The rest of the lineup focuses largely on rock-n-roll, featuring mostly American and British films, as well as one Belgian film. Marc-Henri Wajnberg’s “Kinshasa Kids” is a multimedia film that melds animation and documentary styles to tell the story of Congolese children who form a band to fight off accusations of witchcraft. Beth Toni Kruvant’s “David Bromberg: Unsung Treasure” tells about the comeback of David Bromberg, a musician who collaborated with the likes of Bob Dylan and George Harrison but still remains obscure in the eyes of the public.
Dre Urhahn is one half of the Dutch artist duo Haas&Hahn. The pair are best known for their stunning mural project in the favelas of Rio de Janeiro.
Both their solo and partnered works are admired around the world. So admired that in November 2012 they were commissioned by the Mural Arts program to work on the Philly Painting Project–a colorful mural spanning 4-blocks along Germantown Avenue in North Philadelphia, where they mobilized local youth to paint the entire street.
Urhahn will be having an open discussion and presentation at Rutgers University in Camden, as a part of their "Finding Your Voice" lecture series. “Finding Your Voice” is an inspirational series of informal talks with young professionals about keeping a sense of purpose, creativity and committed integrity in today’s work environment and is a collaborative effort between the Campus Center, Office of Campus Involvement, and Smyrski Creative.
Amanda V. Wagner, Philly.com
30 minutes before Chinatown’s Fabric Workshop and Museum opened its doors to their March first Friday crowd, guest curator John G. Hanhardt addressed the museums members. “The history of 20th century art is going to be rewritten through the moving image,” says Hanhardt, the statement is prefaced with a minor forewarning––he has said this before. But as one surveys the institution, from the awing crowd to the modern masterpieces featured in the exhibition, it’s evident that these are not rehearsed words, instead they are the living testimony of an accomplished curator.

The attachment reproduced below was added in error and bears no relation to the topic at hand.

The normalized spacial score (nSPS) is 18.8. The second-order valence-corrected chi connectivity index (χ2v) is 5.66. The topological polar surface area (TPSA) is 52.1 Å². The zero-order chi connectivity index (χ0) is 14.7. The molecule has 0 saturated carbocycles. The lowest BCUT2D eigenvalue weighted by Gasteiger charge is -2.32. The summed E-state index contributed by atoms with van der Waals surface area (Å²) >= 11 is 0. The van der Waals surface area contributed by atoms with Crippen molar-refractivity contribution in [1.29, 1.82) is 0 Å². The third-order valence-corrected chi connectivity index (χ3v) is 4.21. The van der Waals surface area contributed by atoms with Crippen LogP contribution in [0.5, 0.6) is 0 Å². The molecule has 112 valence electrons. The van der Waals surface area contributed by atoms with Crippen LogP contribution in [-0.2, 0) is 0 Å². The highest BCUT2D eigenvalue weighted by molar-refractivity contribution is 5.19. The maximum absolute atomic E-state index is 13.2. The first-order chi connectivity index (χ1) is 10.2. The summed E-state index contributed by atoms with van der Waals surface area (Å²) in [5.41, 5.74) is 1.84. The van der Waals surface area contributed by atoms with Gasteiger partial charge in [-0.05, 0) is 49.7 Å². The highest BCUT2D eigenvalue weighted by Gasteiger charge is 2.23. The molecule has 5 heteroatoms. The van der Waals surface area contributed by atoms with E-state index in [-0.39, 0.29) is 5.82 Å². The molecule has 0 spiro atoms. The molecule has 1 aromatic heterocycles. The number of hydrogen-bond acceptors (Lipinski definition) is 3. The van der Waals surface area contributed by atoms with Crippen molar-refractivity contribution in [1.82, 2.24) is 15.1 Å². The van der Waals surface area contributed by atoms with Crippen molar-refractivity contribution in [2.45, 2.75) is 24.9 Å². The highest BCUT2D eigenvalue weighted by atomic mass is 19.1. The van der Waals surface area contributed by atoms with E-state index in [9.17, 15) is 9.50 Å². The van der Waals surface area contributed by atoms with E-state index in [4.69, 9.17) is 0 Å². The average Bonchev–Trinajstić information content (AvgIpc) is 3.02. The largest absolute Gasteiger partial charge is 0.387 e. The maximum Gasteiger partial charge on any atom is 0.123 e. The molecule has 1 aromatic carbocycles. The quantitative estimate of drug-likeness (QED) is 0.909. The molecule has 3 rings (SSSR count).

The exhibition is called Changing Scenes: Points of View in Contemporary Media Art and spans over several gallery floors, and two exhibiting spaces, at Philadelphia’s Fabric Workshop and Museum. The pieces in the exhibition are composed of three instillations, two videotapes, and screening room in FMW’s neighboring facility, The New Temporary Contemporary, that showcases six-channel videotapes, each of which harp on a critical theme––identity.
When you first enter the building you find yourself interrupting a silent exchange between two female figures. In the museums video lounge, two projections, one by VALIE EXPORT and the other by Theresa Hak Kyung Cha, dominate the lounge’s paralleling walls. VALIE EXPORT’s piece, Visual Text: Finger Poem (1968-1973), translates a text of Martin Heidegger’s into sign language using the camera as a mode of communicating both language and ideas. Directly across from the piece, investigating representation, Cha’s Permutatuions (1976), jumps between shuddering portraits of the artists’ sister with a sudden appearance of Cha herself.
Mary Sydnor, Art Attack
There’s more to science than numbers and chemicals, there’s beauty too. See the elegance of nature now at the Chemical Heritage Foundation in Philadelphia - 315 Chestnut St.